Side-resting Vehicle Movement

Throughout the last two years this column has often discussed the movement of the patient vehicle and multiple ways to accomplish that based on the vehicle position, equipment available, and needs of the situation. At the time this concept was presented, there was limited information and tactics available. Since then, several tactics have been developed and/or refined to allow for a very controlled movement of the vehicle that facilitates an appropriate path of egress and decreased extrication time.

New Considerations

Until recently, responders only considered complete movement of wheel- and roof-resting vehicles. The movement of side-resting vehicles was limited to various forms of controlled rolls aimed at changing the angle of the vehicle in relation to the object that limited disentanglement tactics. The overwhelming consensus was the vehicle could not be horizontally moved due to the high center of gravity in relation to the base of support. But after some testing and development, the movement of a side-resting vehicle can be accomplished with several advantages over controlled rolls. For one, it is easier and quicker to accomplish and doesn’t require any pre-existing considerations before setting up stabilization equipment: the setup resembles typical side-resting stabilization with the struts on one side. One disadvantage, however, is the tactic does not expose the down side of the vehicle, in cases that call for a dash displacement.


Initially treat the incident like any other motor vehicle collision. Take the necessary steps to establish incident command, survey the scene carefully, call resources as needed, control hazards, and stabilize the vehicle in the position found before proceeding with the following:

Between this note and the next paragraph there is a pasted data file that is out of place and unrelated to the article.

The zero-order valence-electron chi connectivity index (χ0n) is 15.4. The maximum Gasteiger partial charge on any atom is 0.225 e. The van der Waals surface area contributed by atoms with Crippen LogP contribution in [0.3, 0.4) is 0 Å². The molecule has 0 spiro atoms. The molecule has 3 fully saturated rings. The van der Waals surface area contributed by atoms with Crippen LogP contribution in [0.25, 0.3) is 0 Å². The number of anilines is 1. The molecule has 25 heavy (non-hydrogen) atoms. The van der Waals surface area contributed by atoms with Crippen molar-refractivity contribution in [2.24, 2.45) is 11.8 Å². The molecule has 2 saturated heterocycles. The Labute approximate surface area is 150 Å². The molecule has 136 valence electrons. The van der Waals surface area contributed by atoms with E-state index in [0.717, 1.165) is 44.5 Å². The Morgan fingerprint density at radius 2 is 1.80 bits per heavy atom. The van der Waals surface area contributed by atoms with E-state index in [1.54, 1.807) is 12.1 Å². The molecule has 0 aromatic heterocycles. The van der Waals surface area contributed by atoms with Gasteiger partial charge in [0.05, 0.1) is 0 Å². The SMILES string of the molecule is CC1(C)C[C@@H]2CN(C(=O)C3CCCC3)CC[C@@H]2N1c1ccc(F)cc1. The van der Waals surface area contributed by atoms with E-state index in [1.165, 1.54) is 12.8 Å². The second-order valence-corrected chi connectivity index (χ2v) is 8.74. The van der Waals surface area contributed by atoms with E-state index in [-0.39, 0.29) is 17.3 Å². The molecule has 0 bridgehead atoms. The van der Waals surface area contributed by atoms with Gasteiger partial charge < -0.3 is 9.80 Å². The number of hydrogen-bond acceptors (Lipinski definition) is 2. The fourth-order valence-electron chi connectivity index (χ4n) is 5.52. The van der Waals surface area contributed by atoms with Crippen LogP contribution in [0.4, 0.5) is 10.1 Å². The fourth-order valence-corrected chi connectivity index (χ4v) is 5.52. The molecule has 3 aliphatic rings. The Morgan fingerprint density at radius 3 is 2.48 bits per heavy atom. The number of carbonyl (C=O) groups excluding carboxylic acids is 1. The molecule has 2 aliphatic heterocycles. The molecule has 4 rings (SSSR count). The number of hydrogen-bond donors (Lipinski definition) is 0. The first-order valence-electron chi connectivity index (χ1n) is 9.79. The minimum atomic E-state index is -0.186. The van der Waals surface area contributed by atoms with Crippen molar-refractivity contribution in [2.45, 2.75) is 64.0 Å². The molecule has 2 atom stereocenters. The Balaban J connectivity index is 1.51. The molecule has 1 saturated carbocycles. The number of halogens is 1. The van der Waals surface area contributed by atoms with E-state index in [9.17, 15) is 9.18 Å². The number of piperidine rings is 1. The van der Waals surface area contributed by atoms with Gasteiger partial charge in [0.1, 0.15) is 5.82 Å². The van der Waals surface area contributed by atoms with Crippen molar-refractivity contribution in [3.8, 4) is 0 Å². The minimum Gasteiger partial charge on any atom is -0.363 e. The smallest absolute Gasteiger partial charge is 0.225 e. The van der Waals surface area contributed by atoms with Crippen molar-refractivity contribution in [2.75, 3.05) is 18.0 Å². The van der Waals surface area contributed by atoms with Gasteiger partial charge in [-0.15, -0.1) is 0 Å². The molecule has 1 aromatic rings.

1. Place struts on the undercarriage side at the front and rear of the vehicle as with typical side-resting stabilization when placing struts on only one side. If there is a delay in setting up the pulling device, ensure there is a temporary tie back established on the strut side and/or cribbing between the vehicle and the immovable object.
  2. Connect the pulling device to the vehicle with a short chain or cable to capture the high and low side of the vehicle. When setting up the pulling device, try to keep the cable/strap relatively level in relation to the lower connection point. Utilizing both a high and low attachment point ensures a much smoother, even pull without the potential to roll the vehicle. Another advantage of attaching to the high side is keeping resistance against the strut heads. When using a short chain, a cluster can be used to avoid slippage.
  3. Place tension on the system and remove any temporary strapping and cribbing.
  4. Connect a short strap to the bottom of the strut on the end of the vehicle that will be moved. The strap will serve as a means to guide the strut during the movement to keep it fairly in line with the vehicle and from digging into any soft ground conditions. At a minimum this should be done on the strut that will be moved the most, but if manpower is available, place on both struts.